Hollywood Buys "Antichrist"
  Country Music: Too Much Freedom-Loving?
  The Obscenity Blackout
News Columns
  Notre Dame Pacifier?
  Weak Knees at the White House
  Bias In Specter-Scope
  Media Reality Check
  Notable Quotables
  Press Releases
  Media Bias Videos
  30-Day Archive
  Gala and DisHonors
  Best of NQ Archive
  The Watchdog
  About the MRC
  MRC in the News
  Support the MRC
  Planned Giving
  What Others Say
MRC Resources
  Site Search
  Media Addresses
  Contact MRC
  MRC Bookstore
  Job Openings
  News Division
  Business & Media Institute
  NewsBusters Blog

Support the MRC

This column was reprinted by permission of L. Brent Bozell and Creators Syndicate. To reprint this or any of his twice weekly syndicated columns, please contact Creators Syndicate at (310) 337-7003 ext. 110





 L. Brent Bozell


EMINEM: Tasteless, Incoherent - and Tired

by L. Brent Bozell III
July 24, 2002
Tell a friend about this site

Just how bizarre has the state of the youth culture become? Try this.  When basketball star Allen Iverson was indicted for busting down doors and threatening people with guns, one ESPN radio show spent time debating the prospect that all the negative headlines might be a boost to his image with the kiddies.

It is bad enough thinking of poor black kids in the inner cities aspiring to the dead ends of the "thug life." But it's worse because it is simply inexcusable, when the bad-boy worship comes from the suburbs where kids lack the desperation of poverty and are (relatively) free from the culture of violence, where the major challenges are creeping obesity and too much idle time.

Though the rap music phenomenon was born in the city and dominated by blacks, it has captured the white suburbia market. Thus it came as no surprise that as soon as a plausible white rapper walked onto an MTV screen, he would be a phenomenon, and so the star named Eminem was born. Even he knows the score, joking on his first track that "if I was black, I woulda sold half."

By now this punk's outrageous-scary-white-boy antics are getting a little tired, and on his latest CD, "The Eminem Show," the addled fans are just getting more of the same, with obscenities substituting for talent. Eminem uses the "M" and "F" words together so often, you wonder why he didn't call himself "Eminef."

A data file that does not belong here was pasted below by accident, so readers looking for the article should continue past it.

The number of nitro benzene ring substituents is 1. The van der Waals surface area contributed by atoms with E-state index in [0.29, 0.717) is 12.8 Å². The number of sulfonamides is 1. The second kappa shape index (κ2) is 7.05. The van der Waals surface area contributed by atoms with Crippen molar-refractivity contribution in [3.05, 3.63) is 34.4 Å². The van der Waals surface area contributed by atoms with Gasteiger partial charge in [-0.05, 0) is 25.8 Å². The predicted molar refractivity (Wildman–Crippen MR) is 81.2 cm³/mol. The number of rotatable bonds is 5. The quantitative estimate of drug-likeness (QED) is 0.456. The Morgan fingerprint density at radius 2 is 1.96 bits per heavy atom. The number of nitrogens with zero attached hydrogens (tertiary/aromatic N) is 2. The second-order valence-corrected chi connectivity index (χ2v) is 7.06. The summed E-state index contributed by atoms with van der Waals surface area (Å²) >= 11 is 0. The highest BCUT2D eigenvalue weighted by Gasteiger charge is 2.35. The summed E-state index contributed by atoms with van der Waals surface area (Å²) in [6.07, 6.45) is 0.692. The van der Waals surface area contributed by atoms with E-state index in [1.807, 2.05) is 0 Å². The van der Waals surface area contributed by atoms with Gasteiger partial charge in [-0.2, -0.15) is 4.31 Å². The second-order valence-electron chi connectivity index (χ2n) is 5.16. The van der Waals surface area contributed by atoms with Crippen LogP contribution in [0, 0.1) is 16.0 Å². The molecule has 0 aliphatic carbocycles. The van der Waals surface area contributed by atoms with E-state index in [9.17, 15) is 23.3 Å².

So what's the appropriate reaction this time around?

The calculated outrageousness of an Eminem eventually can convince the critic to keep quiet, to deny the provocateur the fun and profit his controversy generates. No doubt Lynne Cheney dislikes this album as much as any of the previous ones, but apparently she's decided not to take the bait by responding to Eminem's F-word taunts and jokes about her husband's heart condition.

There is the hope that in time the novelty will wear out its welcome. Madonna's albums at times looked like a catalogue of "now which line can I cross?" But eventually even Madonna grew tired when she ran out of crosses to burn.

Besides, to engage Eminem in debate is like challenging the intellectual acumen of a coconut. How does one respond to Eminem's political analysis? For example, take this: "I am the ringleader of this circus of worthless pawns / Sent to lead the march right up to the steps of Congress/ and piss on the lawns of the White House...to spit liquor in the face of this democracy of hypocrisy." Or this: "The boogie monster of rap, yeah the man's back / with a plan to ambush this Bush administration / moosh the Senate's face in and push this generation / of kids to stand and fight for the right to say something you don't like."

Like, what kind of manifesto is this? As much as he'd like to imagine himself as some sort of latter-day hip-hop Voltaire, Eminem has nothing to offer but bravado and profanity. I've read more momentous graffiti on bathroom walls.

After all the raging against hypocrisy, Eminem is its very personification. He piously tells interviewers he doesn't swear around his young daughter, Hailey, and doesn't let her listen to his music. Isn't that nice? And isn't it a wee bit hypocritical to shelter your own child from your studio tantrums, but F-bomb everyone else's kids into submission?

And so we should keep silent--except to remain silent is to yield the court of public opinion to the so-called music critics many of whom can't get enough of this monstrosity. The Web site allmusic.com raves: "Eminem is the gold standard in pop music in 2002, delivering stylish, catchy, dense, funny, political music that rarely panders." New Musical Express calls him "the biggest and best pop star in the world. A true artist, no one since Kurt [Cobain, the Nirvana lead singer who killed himself] has raged so hard and articulately."

Articulate? Only these sages could find undiscovered depth in tastelessly incoherent lines like "how can this [expletive] be so easy / how can one Chandra be so Levy?" Apparently in the land of music a catchy beat and some instrumental noodling make what looks like simple inanity on the page sound like profundity in your ears.

One can only hope the millions of children who make Eminem prosper some day will grow up undamaged by his vitriol. But it's probably too much to hope -- now that he's almost 30 -that Eminem will ever grow up and realize what he's done as "ringleader of this circus of worthless pawns."

Voice Your Opinion!
 Write to Brent Bozell


Home | News Division | Bozell Columns | CyberAlerts 
Media Reality Check | Notable Quotables | Contact the MRC | Subscribe

Founded in 1987, the MRC is a 501(c) (3) non-profit research and education foundation
 that does not support or oppose any political party or candidate for office.

Privacy Statement

Media Research Center
325 S. Patrick Street
Alexandria, VA 22314